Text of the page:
By: Alfredo Solórzano
Last Update: November 6, 2013
By the end of 2013, the Mexican Senate will vote on a bill already approved by the Mexican House of Representatives (Cámara de Diputados) that would allow foreigners to own direct, fee simple title to real property near Mexico’s beaches and borders.
Today, Article 27, Section I of the Mexican Constitution, reads:
“Only Mexicans by birth or naturalization and Mexican companies have the right to acquire ownership of lands, waters, and that appurtenant thereto, or to obtain concessions for the exploitation of mines or of waters. The State may grant the same right to foreigners, provided they agree before the Ministry of Foreign Relations to consider themselves as nationals in respect to such property, and to agree not to invoke the protection of their home governments in matters relating thereto; under penalty, in case of noncompliance, of forfeiture to the Nation of the property acquired.¹ Under no circumstances may foreigners acquire direct ownership of lands or waters within a zone of one hundred kilometers of the border and of fifty kilometers of the sea shores of the country.”
Currently, foreigners who have purchased real property – including residential lots, second homes and condominiums – in the Restricted Zone are using banks as trustees that hold title in trust for the benefit of the foreigner; that is, the bank holds legal title to the land, but the foreigner holds beneficial title, including use, enjoyment and conveyance rights.
This trust (in Spanish, fideicomiso)² structure has made the process to acquire land by foreigners in the “restricted zone” slow (as the bank must review, approve and execute the trust as well as approve any amendments, encumbrances or conveyance) and expensive, as the trustee charges fees and adds an additional layer of bureaucracy to the closing process.
The thrust of the constitutional amendment is to allow foreigners to purchase direct title to real property in the Restricted Zone, provided, however, that it is solely for residential purposes. Under the amendment, foreigners who currently own land through a trust would be able to terminate their current trust and transfer title to themselves directly.
However, foreigners who purchase land with a commercial, business, industrial, agricultural or any type of direct or indirect economical purpose would be required to take title the old way; that is, through a Mexican trust, or by incorporating a wholly owned Mexican subsidiary.3
If the bill passes the Senate and is then approved by a majority of Mexican state legislatures, it is foreseen that each bank will determine the cost and process for terminating the trusts so that title may be transferred to the individual. Of course, many owners will likely elect to keep their property in the trust for the time being, as the systems are put in place or in the event that they plan on selling soon anyway. And some may even elect to keep their trust indefinitely, inasmuch as (a) it does afford estate planning benefits (no Mexican will is required to pass property to heirs because the trust does it for you) and (b) makes it more difficult for creditors to attach the property.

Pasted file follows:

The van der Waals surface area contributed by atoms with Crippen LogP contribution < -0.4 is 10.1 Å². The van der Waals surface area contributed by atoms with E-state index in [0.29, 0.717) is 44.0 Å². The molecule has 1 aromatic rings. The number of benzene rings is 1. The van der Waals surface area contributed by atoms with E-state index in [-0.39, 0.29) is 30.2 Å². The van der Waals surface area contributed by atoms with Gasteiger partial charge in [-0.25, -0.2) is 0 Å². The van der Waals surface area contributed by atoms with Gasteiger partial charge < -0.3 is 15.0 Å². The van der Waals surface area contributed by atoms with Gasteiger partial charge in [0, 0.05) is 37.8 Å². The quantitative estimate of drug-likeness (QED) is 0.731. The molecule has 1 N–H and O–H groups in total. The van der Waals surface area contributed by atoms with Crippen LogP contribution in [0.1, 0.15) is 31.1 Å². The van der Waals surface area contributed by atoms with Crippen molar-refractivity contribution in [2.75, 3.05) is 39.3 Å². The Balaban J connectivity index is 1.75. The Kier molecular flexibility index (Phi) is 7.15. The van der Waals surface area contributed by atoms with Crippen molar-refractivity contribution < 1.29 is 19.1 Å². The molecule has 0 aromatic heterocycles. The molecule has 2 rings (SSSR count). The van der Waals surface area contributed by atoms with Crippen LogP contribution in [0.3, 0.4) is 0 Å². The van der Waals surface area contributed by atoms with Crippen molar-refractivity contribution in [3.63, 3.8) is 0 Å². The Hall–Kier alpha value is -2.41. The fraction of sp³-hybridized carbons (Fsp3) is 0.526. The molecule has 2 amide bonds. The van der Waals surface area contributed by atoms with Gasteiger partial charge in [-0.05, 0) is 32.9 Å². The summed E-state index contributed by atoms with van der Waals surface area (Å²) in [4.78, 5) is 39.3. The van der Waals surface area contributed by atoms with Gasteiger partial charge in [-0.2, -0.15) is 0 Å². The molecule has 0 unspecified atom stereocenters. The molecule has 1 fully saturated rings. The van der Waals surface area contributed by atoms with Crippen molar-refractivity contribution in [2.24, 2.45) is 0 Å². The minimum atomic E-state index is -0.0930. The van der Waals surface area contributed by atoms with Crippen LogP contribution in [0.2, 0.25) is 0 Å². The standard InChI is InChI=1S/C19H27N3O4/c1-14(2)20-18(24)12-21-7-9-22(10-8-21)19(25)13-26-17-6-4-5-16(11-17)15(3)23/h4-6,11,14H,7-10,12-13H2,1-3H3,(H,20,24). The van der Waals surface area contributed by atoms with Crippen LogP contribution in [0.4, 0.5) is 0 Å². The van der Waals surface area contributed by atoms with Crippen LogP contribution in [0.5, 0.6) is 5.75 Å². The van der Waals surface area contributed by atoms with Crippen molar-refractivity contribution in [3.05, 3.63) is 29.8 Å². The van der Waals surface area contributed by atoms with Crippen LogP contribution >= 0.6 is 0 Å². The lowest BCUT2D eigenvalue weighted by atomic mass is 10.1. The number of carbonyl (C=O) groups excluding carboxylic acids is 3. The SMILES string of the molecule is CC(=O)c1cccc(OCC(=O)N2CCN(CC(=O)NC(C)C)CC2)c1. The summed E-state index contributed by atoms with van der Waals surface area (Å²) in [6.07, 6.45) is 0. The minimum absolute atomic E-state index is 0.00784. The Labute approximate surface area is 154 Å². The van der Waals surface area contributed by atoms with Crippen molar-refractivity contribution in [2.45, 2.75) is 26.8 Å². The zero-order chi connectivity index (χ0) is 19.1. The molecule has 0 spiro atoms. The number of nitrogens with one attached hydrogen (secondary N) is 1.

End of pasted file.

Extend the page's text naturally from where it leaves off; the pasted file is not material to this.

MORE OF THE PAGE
It is important to note that the proposed reform, although seen by the Mexican government as an incentive for foreign investment, is also a way to prevent the practice in which foreigners acquire land intended for residential purposes, but then use it for economic gain. Once the amendment is passed, Congress and the Executive will establish the secondary laws and regulations, respectively, which will shed further light on the process and restrictions, including a provision that will likely stipulate that if a foreigner acquires direct title to property for residential purposes but then uses it for commercial purposes (e.g., a hotel or restaurant), then it could be subject to forfeiture to the Mexican government.
The current Mexican Senate ordinary session ends on December 15, 2013, so it is likely that this reform will be voted before this date. If the bill is passes, it will then be submitted to Mexico’s state legislatures probably in January 2014. If approved, this reform would be in effect by the end of Q1 2014, after which the secondary law and regulations would be formulated, voted on and promulgated.
At Rosen Law, we specialize in real estate transactions and would be able to assist you in any type of questions regarding this important reform and its future effects.
2. The trust is a three-party contract through which the seller (fideicomitente/trustor) irrevocably transfers title to real property to a Mexican bank (fiduciario/trustee) so that the foreign citizen (fideicomisario/ beneficiary) can use and enjoy the property and dispose of it if and when desired
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